Sports stars are neither idols nor idiots. They are people. People who enjoy praise, so that it can go to their heads, but get hurt when they read vile things said about them. None of us are capable of taking on the worship of others, because we will always disappoint in the end. It is why Christian faith is so insistent on the danger of idolatry in all forms – taking something created by God and making it into a god. Theologian James KA Smith warns of the danger for a culture that has given up on God: "it is precisely when your ultimate conviction is that there is no eternal that you are most prone to absolutize the temporal." As St Augustine put it, paganised cultures tend to take created things and turn them into idols, and idols always disappoint, or even worse enslave.  

A vital part of Christian wisdom has always been to know our place within the universe – that we are called to the dignity of taking responsibility for, exercising a kind of benign dominion over the rest of creation, looking after it and caring for it on behalf of the Creator. Yet at the same time, we are ‘a little lower than the angels’ and certainly less than God. We are not self-created, free to rise as high as we can, aiming for the stars.  

On my regular journey into London some while ago, I used to pass a primary school that promised prospective parents that with the help of their teachers, there was ‘no limit to what your child can achieve’. It’s that kind of empty rhetoric that is so dangerous – it is bound to lead to a sense of disappointment when your beloved offspring doesn’t become a hot-shot lawyer, a brain surgeon, a wealthy banker or a sporting hero, but ends up serving behind a till in Tescos, or nursing the sick in a hospital, even though these jobs are just as valuable and essential for society as the better-paid ones. However gifted we are, there are things we cannot do, and will never do. All of us are frail vessels, with remarkable abilities, whether physical, social or intellectual, with the capacity for extraordinary acts of love and compassion, yet also liable to give into temptation to lie, cheat, or steal, as likely to let down our friends as much as to be loyal to them.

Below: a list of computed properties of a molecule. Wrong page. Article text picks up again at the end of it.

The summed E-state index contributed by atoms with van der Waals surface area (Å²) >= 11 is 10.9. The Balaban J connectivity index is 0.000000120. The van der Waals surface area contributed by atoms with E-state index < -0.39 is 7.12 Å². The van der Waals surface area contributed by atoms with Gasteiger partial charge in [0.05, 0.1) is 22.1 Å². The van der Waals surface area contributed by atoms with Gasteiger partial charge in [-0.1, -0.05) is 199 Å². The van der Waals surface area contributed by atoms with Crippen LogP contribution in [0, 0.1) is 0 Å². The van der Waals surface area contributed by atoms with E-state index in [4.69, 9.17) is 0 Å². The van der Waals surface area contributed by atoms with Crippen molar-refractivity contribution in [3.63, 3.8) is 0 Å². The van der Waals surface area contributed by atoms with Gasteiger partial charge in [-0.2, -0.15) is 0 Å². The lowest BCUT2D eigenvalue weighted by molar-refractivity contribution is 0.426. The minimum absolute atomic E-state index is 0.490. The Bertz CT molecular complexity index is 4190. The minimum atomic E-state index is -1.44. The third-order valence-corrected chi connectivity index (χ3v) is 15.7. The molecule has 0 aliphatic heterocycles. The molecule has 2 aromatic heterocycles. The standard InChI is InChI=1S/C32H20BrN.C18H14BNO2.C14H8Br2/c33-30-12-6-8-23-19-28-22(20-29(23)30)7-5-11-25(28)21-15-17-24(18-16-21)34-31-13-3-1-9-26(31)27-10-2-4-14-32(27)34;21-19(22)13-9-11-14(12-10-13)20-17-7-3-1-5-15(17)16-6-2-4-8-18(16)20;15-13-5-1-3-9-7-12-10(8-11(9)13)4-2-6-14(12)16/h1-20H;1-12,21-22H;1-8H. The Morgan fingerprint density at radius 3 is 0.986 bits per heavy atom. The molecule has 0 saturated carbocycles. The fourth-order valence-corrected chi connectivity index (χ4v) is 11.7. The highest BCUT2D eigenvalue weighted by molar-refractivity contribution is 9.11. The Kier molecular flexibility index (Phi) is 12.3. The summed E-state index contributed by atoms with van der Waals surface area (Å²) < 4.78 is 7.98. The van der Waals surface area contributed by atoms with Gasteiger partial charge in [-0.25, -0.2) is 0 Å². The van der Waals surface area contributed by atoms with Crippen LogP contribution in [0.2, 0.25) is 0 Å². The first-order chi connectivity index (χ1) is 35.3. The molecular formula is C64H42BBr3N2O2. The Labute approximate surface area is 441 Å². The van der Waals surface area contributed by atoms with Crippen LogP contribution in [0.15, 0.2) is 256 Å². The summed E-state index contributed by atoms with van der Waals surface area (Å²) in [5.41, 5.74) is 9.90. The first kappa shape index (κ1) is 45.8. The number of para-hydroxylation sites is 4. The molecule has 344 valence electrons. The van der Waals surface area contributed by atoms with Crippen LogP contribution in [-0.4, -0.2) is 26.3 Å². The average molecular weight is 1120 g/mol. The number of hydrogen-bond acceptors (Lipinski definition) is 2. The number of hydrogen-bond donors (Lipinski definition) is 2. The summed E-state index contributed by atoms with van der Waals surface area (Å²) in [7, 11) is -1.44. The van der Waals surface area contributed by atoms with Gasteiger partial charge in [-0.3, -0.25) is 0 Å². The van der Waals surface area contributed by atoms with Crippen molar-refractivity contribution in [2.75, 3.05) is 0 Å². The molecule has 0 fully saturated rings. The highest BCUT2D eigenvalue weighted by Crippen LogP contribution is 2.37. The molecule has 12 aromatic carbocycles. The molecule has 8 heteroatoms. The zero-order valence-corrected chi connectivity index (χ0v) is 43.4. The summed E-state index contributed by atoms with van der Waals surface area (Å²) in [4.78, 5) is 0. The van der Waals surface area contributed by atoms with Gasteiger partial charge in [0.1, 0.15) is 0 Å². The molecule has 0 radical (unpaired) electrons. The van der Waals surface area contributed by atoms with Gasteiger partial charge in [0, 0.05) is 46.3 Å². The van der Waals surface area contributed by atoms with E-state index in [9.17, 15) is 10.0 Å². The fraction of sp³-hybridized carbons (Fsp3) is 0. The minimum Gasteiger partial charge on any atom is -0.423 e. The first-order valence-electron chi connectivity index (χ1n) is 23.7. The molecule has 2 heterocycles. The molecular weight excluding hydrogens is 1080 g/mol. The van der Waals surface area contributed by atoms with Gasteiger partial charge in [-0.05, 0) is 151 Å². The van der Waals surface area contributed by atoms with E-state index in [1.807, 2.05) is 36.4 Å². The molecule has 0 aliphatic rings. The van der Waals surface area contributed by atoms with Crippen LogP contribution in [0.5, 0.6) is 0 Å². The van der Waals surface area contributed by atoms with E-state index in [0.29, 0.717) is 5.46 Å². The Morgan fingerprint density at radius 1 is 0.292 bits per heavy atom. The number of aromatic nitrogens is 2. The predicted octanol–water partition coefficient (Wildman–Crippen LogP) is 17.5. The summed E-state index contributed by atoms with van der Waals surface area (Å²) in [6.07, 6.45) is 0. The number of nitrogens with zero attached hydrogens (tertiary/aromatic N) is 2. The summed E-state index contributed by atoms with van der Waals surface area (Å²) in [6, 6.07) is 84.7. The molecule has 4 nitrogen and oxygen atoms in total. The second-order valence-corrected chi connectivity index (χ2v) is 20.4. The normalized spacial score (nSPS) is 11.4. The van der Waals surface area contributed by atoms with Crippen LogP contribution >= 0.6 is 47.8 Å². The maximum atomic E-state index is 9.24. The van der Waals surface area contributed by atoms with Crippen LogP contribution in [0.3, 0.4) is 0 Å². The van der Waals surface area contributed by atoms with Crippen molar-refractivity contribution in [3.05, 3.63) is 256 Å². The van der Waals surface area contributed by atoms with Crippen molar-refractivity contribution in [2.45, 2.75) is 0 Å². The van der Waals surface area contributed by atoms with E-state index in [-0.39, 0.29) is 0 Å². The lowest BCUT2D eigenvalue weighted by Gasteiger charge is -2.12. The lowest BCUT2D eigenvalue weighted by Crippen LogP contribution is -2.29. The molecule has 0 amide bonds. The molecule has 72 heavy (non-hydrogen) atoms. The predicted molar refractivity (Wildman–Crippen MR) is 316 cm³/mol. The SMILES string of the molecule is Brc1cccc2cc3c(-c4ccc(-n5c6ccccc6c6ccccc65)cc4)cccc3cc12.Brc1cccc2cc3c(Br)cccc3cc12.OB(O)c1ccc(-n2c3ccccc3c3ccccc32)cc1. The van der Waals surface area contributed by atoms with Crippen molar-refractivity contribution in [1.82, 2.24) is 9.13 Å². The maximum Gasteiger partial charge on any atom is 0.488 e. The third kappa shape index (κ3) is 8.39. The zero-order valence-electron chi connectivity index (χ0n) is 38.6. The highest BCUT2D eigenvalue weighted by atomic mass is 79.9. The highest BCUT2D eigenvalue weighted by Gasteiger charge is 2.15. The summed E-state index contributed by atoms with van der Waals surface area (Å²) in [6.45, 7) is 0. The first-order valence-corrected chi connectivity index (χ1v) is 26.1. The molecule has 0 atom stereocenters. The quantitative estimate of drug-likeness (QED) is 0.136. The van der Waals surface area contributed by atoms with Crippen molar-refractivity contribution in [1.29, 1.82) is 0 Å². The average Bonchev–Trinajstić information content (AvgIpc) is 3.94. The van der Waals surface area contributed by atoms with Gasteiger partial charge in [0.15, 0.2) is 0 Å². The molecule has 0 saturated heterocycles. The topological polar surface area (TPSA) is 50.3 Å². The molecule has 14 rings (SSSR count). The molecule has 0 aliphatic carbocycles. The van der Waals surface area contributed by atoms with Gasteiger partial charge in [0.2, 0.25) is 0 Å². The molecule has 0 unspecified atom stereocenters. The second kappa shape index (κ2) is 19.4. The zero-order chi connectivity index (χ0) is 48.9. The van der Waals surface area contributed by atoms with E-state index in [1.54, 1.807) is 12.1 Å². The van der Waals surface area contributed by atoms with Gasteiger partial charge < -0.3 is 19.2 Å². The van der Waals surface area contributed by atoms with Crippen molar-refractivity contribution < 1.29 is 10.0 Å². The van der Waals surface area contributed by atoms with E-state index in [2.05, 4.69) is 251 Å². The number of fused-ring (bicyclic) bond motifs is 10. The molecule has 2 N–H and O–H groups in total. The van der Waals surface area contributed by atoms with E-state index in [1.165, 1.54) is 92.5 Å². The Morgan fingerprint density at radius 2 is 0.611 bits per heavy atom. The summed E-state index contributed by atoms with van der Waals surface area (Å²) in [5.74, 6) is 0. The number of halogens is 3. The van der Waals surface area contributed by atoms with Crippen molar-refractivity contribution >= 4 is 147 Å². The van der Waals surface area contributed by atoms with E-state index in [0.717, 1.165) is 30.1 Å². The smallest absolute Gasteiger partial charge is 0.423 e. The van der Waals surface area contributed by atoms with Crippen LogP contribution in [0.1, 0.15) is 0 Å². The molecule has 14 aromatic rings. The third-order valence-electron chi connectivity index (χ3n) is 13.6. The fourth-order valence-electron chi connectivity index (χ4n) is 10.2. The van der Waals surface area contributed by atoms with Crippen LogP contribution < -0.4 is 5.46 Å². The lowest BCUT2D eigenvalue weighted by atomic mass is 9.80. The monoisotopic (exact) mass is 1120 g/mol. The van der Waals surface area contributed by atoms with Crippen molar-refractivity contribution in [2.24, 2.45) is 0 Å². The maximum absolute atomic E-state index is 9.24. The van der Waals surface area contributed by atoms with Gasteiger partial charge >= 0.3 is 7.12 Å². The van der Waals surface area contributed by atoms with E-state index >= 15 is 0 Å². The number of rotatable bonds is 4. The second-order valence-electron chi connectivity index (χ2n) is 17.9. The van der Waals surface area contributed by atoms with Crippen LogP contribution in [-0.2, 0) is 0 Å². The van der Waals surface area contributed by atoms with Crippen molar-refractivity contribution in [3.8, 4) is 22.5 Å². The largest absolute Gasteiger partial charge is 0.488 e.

Knowing our place in the world would stop us exalting our sporting heroes too high, or lambasting them as so low – raising them to heaven, or sending them to hell – that was never our job but God’s.  It would restore them as not idols or idiots but people – loved sinners if you like – with a high calling and remarkable abilities, yet with moral frailties and feebleness at the same time – just like us.  

Article
Creed
Psychology
6 min read

The case for taking a holiday

The reasons we need to rest and re-boot.

Natalie produces and narrates The Seen & Unseen Aloud podcast. She's an Anglican minister and a trained actor.

On a beach lounger someone holds a book aloft to read.

Well, here we are, either literally or metaphorically breaking up for the summer. School’s out and the long evenings demand al-fresco dining – even in the UK where it’s far more likely than not to rain. And of course, it is time to Live Our Best Life as we chase the fantasy and book an eye-wateringly expensive holiday – to “get away from it all”.  

In my early adulthood, holidays were unquestionably lying on a sun-drenched beach with a very large pile of novels. It was escapism pure and simple. And sun worshipping. Then I went on a skiing holiday for the first time in my 30s and was amazed how refreshing it was. When you’re concentrating on not dying, hurtling at high speed down a slippery mountain, the regular patterns of thought are left behind; there is simply no headspace to worry about the things that normally occupy the mind. I came back from a week on the snow with my body feeling completely trashed but my mind fresher than ever before.  

But whatever our holiday preference, be it active, sedentary or a cocktail of both, it is short-lived. A fortnight is the average length of a holiday, maybe it’s just a cheeky long weekend. If you’re really pushing the boat out (literally if going on a cruise as many people do these days a) – a luxurious three or even four weeks. But however long it is, it is – by definition – not lifelong. We build up to it – “can’t wait to get away” and there can be huge expectation for all the things we’ve been struggling with to be magically less stressful “when I get back”. We think all the exhaustion we carry, all the frustration or disappointment, the overworking we live with on a daily basis, will disappear. We binge on relaxation and put huge pressure on ourselves to HAVE FUN and – that which has become the sly new marketing strategy – “making great memories”. Which can all turn out to be even harder work than what we’re trying to get away from.